Taryn and I are huge fans of the CBS show “Survivor”. We’ve watched it from season 1. As I’m writing this, the 28th season of Survivor is only a few weeks away, and it amazes me that every season, without fail, someone seals his fate because he talks too much.
This fact prompted me, years ago, to make my “#1 Rule for Survivor” – KEEP YOUR MOUTH SHUT.
Cast members of each season of “Survivor” clearly don’t know my rule. When my family and I sit down to watch the show, one of us will end up saying, “#1 Rule?” at some point during the episode. Someone always talks too much.
This rule works for “Survivor”, but doesn’t it work in life too? Maybe it’s not #1, but it’s still important.
We all want to be heard, we want to express our thoughts and emotions, and we all want to get our point across. The problem with that is that we often forget to stop and listen.
Stopping to listen is something which requires a lot of work. It’s not something that comes naturally. We all know it’s something we should do. The Bible, especially the book of Proverbs, is full of verses that tell us to listen. One of my favorites is Proverbs 17:28, “Even a fool is counted wise when he holds his peace; When he shuts his lips, he is considered perceptive.” (NKJV)
Here are 3 reasons we should remind ourselves to stop and listen:
- Listening makes the other person feel good.
We all feel good when we are talking about ourselves. We feel good when we get to express our thoughts and opinions. That’s the biggest reason we need to teach ourselves to stop and listen. When you’re in a conversation with a friend, a colleague, your spouse, etc., make sure you give him time to express his thoughts and opinions. Let him finish. Make sure you let him feel good. Resist the urge to interrupt by inserting your own thoughts and opinions.
- We learn something.
Have you ever noticed that when our mouths are running we aren’t learning? I don’t know of any studies off hand, but I believe it is impossible to learn when we are talking. There are times that I have gained clarity on something while talking, but never a time where I’ve learned something new while talking. If we can keep our mouths closed, we may actually learn something from the person across from us.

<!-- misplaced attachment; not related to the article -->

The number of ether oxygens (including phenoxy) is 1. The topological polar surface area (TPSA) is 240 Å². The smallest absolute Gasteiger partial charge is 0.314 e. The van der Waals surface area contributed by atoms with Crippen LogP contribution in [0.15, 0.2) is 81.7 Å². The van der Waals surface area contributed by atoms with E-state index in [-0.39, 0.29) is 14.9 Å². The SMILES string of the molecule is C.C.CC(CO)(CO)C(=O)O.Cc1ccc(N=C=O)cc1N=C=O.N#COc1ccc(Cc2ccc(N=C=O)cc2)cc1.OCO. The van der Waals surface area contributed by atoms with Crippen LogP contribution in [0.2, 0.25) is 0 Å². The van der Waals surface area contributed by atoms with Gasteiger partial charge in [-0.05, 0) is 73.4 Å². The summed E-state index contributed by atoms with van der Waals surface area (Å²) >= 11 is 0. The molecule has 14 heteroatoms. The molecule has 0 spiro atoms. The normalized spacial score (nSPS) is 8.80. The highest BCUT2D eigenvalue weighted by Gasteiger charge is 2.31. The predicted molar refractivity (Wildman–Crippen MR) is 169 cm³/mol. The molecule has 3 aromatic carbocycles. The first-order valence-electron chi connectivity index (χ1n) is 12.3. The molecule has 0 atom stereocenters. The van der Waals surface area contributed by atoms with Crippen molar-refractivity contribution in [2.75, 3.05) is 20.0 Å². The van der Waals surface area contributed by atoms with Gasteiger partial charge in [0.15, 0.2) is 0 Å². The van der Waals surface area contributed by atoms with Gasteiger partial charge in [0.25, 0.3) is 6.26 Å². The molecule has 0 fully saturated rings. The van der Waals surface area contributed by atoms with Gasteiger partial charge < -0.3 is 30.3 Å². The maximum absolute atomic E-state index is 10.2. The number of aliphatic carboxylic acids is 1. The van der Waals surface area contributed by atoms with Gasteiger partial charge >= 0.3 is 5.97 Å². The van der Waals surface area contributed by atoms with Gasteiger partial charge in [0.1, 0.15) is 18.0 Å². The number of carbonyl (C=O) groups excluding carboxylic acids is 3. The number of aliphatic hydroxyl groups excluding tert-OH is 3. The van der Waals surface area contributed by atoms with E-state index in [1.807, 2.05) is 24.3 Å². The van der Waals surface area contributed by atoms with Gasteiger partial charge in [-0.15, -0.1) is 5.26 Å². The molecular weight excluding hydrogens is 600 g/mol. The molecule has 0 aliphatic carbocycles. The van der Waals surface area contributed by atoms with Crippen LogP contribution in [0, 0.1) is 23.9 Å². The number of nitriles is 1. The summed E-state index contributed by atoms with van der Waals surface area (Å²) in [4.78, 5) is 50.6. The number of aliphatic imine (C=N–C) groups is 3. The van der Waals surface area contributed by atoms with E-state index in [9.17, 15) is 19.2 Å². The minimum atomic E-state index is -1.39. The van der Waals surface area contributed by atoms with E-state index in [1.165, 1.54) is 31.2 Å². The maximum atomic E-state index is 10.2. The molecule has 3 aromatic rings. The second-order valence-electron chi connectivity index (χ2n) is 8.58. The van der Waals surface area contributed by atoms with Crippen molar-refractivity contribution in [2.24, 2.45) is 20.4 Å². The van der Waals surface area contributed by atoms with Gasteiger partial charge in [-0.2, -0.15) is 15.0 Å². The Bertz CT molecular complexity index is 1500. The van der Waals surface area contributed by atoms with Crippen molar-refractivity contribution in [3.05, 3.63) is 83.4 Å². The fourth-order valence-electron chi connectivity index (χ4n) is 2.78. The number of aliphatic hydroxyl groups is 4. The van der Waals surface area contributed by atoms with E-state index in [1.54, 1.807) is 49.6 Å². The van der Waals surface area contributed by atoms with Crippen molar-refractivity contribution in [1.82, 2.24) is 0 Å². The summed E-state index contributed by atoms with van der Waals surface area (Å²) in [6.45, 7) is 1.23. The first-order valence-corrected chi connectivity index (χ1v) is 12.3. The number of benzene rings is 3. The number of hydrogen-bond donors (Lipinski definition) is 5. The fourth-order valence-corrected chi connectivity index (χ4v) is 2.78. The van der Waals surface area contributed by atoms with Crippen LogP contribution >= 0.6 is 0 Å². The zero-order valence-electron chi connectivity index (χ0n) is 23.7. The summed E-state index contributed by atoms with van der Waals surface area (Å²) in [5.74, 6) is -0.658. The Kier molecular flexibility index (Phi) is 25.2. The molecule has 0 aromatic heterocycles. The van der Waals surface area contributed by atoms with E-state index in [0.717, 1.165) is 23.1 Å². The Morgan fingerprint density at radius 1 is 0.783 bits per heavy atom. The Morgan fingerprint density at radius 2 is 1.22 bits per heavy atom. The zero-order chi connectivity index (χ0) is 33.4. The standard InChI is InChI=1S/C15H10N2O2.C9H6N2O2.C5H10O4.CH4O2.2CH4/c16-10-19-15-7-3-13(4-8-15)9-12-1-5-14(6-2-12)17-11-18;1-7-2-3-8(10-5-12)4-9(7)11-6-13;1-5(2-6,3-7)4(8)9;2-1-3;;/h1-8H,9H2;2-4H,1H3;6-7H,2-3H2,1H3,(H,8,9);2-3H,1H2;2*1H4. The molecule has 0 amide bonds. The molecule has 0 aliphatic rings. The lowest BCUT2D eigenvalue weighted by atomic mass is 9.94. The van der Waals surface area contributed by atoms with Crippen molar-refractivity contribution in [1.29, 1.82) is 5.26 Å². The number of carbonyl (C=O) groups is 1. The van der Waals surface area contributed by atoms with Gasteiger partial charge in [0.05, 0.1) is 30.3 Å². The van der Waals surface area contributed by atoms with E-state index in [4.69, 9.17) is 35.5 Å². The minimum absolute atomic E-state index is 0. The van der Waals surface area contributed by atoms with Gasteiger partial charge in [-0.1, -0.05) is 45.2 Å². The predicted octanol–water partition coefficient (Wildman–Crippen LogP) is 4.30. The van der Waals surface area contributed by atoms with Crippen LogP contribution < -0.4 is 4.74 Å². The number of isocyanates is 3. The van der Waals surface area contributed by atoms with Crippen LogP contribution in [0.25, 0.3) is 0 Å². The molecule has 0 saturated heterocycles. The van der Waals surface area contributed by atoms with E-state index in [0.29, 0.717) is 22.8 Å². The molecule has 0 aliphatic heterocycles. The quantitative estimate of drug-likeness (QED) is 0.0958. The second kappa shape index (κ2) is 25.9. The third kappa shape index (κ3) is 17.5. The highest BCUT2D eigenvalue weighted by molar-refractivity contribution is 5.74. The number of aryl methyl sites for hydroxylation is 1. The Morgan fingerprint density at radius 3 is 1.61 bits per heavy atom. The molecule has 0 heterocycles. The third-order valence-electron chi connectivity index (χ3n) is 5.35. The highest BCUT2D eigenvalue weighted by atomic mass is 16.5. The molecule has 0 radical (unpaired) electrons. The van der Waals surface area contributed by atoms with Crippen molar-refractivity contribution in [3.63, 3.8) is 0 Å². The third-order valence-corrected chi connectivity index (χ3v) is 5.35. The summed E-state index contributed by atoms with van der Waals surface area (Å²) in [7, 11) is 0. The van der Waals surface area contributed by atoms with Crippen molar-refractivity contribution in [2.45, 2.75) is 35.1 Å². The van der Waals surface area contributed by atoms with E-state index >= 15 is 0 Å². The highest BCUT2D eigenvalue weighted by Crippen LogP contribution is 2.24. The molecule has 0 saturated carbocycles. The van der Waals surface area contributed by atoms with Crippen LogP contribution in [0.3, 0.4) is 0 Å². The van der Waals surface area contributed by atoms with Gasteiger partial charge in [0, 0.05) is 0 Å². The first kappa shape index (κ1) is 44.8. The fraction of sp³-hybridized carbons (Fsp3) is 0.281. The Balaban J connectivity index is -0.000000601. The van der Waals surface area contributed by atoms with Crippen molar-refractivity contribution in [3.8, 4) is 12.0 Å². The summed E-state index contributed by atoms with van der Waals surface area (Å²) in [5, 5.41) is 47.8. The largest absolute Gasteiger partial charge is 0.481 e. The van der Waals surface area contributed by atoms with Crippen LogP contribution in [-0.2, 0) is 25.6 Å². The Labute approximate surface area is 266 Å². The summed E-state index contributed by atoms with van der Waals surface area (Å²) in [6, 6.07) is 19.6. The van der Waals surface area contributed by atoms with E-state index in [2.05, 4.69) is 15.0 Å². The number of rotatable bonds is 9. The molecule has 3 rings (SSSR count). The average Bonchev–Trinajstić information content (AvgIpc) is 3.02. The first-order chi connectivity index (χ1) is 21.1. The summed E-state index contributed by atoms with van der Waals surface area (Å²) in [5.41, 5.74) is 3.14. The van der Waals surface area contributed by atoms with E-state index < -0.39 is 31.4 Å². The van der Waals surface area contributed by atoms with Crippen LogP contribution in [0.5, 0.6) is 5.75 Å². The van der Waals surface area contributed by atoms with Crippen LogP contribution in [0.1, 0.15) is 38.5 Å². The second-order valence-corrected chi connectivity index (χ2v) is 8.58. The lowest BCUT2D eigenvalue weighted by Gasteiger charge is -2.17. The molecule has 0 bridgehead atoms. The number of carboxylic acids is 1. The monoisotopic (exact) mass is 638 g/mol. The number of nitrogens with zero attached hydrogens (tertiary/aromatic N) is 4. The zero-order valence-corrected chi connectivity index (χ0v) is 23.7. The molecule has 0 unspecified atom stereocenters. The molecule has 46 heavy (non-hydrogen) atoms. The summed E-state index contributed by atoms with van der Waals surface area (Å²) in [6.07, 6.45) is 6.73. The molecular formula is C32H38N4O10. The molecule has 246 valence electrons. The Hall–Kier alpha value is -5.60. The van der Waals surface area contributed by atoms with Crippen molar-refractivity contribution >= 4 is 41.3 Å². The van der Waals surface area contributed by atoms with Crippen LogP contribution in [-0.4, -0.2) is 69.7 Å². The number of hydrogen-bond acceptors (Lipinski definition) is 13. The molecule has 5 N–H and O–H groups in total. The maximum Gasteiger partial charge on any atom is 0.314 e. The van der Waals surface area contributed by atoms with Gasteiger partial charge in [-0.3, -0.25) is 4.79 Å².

- Listening helps control our emotions.
One of the worst times to open our mouths is when we are upset. Unfortunately, this is one of the hardest times to keep our mouths closed. Wanting to express our emotions, especially our anger, is wired into our DNA, but that doesn’t necessarily mean it’s always a good thing.
Obviously there are times when I’m angry with Taryn or one of my children, and I can say with certainty that I have never handled a situation correctly where I was angry with them and I didn’t first let my emotions subside. If we just pause and breathe for 20 seconds, let our emotions settle, we can express our concerns in a much more effective way. The trick is to make sure we pause first.
In the end, it’s always best to remember the #1 Rule. Close your mouth and listen. Analyze what’s being said and how you can most effectively respond to the conversation. By doing so, you’ll work on controlling your own emotions. You might learn something. And you might just be helping that other person to feel good about himself.
“The tribe has spoken….”
Tell us about a time when you intentionally kept quiet, listening and controlling your emotions? How difficult was it for you? How did you feel after?